Wild ginger is becoming one of my new favorite flavors. If you’ve never heard of it or worked with wild ginger, it’s different from regular, store-bought ginger: Less pungent, but more floral and complex than the ginger we all know and love.
I recently wrote about wild ginger, both the Eastern and Western varieties, and about it’s largely unwarranted reputation as a kidney toxin. If you are concerned about the wisdom of eating small amounts of wild ginger, read that article. But the short version is that in moderation, and in recipes like this one, you’ll be fine unless you are working with bad kidneys already.
(Here is more information on wild ginger.)
You can also make this ice cream with regular ginger, too, although it will not be quite the same.
And the method works with most any herb. Mint is a great alternative, and, as I am in the high Sierra a lot lately, I am using wild mountain pennyroyal for this ice cream these days. Never heard of it? I’ll write about it more soon, but suffice to say it is a damn good mint.
Wild ginger, if you’ve never used it, looks nothing like domestic. It’s not even in the same family. Many cooks, even trained chefs, don’t realize that almost all the flavor in wild ginger is not in the rhizome — as it is with store-bought ginger — but in the leaves and stems. So if you want that wild ginger flavor, leave the rhizome in the soil and clip the stems and leaves.
This also happens to be good foraging practice because you are not killing the plant to make your ice cream. In some parts of the East, wild ginger is being hammered by professional foragers, so if more people realize it’s the leaves and stems that have most of the flavor, the better we will be able to manage our forests.
If you live around wild ginger, I urge you to try this ice cream: Wild ginger is an addictive flavor, one that I can best describe as “clean” — not something I normally associate with something as rich and creamy as ice cream.
I make this recipe with wild ginger from California, but there is another wild ginger that grows in Eastern forests. If you don't feel like foraging, you can use regular ginger for this ice cream, but the flavor will be different; more familiar to you, but different from the wild variety. Either way this makes a memorable ice cream. You will notice I do not use eggs in this recipe. And that I am using corn starch and maple syrup. This lets me do a few things: First, it keeps the color of the ice cream an austere greenish white, which immediately tells the eater that this is most definitely not vanilla. Second, it keeps the flavor pure. Third, the corn starch and maple syrup, which is an invert sugar, keep the ice cream scoopable for weeks. This is not easy to do with a regular, egg-based ice cream.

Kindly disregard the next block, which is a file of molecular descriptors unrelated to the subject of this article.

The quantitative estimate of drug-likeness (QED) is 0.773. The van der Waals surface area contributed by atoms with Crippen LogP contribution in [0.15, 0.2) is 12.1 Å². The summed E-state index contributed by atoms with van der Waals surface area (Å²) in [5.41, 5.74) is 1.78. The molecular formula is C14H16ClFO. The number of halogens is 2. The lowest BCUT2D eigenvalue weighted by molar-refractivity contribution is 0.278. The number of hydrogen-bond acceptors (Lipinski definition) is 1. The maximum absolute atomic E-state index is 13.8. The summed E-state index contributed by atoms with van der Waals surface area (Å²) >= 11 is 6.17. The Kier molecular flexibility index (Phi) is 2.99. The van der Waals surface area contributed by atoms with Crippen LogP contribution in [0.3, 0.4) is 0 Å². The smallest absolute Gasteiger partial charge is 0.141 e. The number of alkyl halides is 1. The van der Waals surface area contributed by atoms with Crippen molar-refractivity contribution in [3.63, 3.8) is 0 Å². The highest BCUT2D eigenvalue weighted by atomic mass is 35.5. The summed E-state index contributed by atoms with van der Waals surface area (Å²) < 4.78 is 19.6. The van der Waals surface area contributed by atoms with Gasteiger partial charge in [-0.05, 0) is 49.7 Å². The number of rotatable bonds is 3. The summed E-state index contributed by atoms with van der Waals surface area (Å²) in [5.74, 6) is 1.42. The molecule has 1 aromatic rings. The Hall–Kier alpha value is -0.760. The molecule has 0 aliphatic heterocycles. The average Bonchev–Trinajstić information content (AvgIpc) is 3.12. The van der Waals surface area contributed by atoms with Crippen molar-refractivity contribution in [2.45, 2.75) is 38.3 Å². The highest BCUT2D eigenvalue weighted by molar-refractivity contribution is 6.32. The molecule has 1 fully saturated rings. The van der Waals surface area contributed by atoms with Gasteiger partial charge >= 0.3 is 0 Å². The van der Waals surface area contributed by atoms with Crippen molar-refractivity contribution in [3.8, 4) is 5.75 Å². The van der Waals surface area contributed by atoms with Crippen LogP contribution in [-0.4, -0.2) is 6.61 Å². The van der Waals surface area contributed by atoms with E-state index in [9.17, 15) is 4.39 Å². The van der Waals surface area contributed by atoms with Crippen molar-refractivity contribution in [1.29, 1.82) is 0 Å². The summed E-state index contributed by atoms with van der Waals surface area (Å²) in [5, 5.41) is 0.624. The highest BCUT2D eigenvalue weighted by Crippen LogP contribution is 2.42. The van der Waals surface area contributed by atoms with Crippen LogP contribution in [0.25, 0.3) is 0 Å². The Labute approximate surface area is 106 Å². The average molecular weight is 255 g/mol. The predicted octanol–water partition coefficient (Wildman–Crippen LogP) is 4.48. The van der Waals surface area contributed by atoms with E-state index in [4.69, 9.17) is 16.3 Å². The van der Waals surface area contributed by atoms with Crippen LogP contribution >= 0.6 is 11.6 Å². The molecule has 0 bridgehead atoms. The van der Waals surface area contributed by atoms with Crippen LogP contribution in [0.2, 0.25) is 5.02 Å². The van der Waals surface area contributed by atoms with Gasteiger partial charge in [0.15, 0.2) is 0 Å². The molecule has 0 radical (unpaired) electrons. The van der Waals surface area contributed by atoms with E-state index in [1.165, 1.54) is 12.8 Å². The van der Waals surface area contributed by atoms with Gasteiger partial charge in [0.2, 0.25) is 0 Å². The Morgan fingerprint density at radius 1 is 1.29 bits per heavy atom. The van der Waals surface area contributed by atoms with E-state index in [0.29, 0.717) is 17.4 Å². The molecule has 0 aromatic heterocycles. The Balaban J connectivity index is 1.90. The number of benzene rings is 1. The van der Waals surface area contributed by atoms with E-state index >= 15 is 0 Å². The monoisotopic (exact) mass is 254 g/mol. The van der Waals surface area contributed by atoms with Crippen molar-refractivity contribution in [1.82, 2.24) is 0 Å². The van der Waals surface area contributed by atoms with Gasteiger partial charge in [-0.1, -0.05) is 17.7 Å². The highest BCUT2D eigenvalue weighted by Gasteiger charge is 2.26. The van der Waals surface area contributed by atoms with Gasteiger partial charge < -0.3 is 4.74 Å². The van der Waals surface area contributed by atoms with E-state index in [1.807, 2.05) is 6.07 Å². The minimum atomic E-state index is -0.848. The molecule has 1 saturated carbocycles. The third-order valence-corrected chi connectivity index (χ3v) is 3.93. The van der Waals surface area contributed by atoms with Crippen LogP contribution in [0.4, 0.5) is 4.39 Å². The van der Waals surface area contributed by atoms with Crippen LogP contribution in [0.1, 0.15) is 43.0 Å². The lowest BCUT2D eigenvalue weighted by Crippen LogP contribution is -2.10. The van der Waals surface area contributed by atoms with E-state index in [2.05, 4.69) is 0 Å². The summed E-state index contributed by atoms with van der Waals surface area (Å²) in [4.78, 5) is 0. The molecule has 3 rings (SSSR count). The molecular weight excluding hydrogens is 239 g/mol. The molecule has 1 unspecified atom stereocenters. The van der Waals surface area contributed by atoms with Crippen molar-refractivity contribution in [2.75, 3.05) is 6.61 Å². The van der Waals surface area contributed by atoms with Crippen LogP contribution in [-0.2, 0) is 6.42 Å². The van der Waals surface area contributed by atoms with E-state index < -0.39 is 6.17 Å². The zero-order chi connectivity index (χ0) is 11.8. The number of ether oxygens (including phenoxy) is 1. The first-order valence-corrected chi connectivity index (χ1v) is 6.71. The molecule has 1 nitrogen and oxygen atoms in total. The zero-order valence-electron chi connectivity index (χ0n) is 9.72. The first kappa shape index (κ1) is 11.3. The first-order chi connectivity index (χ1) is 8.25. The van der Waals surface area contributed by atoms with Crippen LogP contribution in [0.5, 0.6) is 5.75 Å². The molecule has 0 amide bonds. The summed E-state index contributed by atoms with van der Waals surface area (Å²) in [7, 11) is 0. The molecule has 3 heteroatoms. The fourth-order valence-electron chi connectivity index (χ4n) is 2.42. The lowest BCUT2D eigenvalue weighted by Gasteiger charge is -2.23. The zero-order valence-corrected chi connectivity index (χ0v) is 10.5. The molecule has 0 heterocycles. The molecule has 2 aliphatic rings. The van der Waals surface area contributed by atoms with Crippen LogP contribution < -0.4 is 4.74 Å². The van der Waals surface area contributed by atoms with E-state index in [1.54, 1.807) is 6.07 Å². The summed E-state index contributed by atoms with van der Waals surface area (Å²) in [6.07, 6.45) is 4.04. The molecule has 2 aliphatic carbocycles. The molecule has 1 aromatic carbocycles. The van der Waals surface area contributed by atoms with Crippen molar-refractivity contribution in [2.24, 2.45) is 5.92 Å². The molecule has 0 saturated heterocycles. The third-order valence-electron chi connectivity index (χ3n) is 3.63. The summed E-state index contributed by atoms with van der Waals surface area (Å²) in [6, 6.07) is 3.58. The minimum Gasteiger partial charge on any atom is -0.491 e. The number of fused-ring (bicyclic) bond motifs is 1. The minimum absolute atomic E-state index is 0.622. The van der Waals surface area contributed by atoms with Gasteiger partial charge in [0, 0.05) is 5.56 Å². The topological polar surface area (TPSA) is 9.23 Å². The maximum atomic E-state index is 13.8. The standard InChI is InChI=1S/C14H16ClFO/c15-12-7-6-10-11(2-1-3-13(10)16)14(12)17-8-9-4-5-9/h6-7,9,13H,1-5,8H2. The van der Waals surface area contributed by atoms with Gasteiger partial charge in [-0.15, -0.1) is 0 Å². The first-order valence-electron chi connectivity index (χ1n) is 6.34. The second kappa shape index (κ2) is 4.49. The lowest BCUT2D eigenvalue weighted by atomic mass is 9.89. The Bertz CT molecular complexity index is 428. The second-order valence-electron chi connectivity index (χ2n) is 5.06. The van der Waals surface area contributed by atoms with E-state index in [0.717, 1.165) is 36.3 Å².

- 2 cups heavy cream
- 2 cups whole milk
- 3/4 cup sugar
- 2 ounces of chopped wild or domestic ginger, or mint
- 3 tablespoons maple syrup
- 3 tablespoons corn starch
- Save about 1/4 cup of the milk back to dissolve the corn starch in later. Heat the rest of the milk, the cream, sugar and ginger to the steaming point, about 160 degrees. Turn off the heat, cover the pot and let steep for at least 2 hours, and up to overnight. To steep, let the mixture cool to room temperature on the stove, then pour it into a lidded container and refrigerate.
- Strain the mixture and pour it back into a pot. Turn the heat on medium to heat it up again slowly. While it is heating, whisk the corn starch in with the remaining milk until it is dissolved. Stir the cornstarch mixture into the ice cream base. Stir in the maple syrup. Stir the ice cream base frequently until it gets back to the steaming point, then stir it constantly for 8-10 minutes. You need to do this to get the mixture to set up correctly.
- Turn off the heat cool the mixture. I do this by filling a large bowl with ice and then nestling a smaller bowl inside the larger bowl. Pour the ice cream base into the smaller bowl, then stir frequently to cool it rapidly. When the ice cream base is cool, put it in your ice cream maker and follow its directions.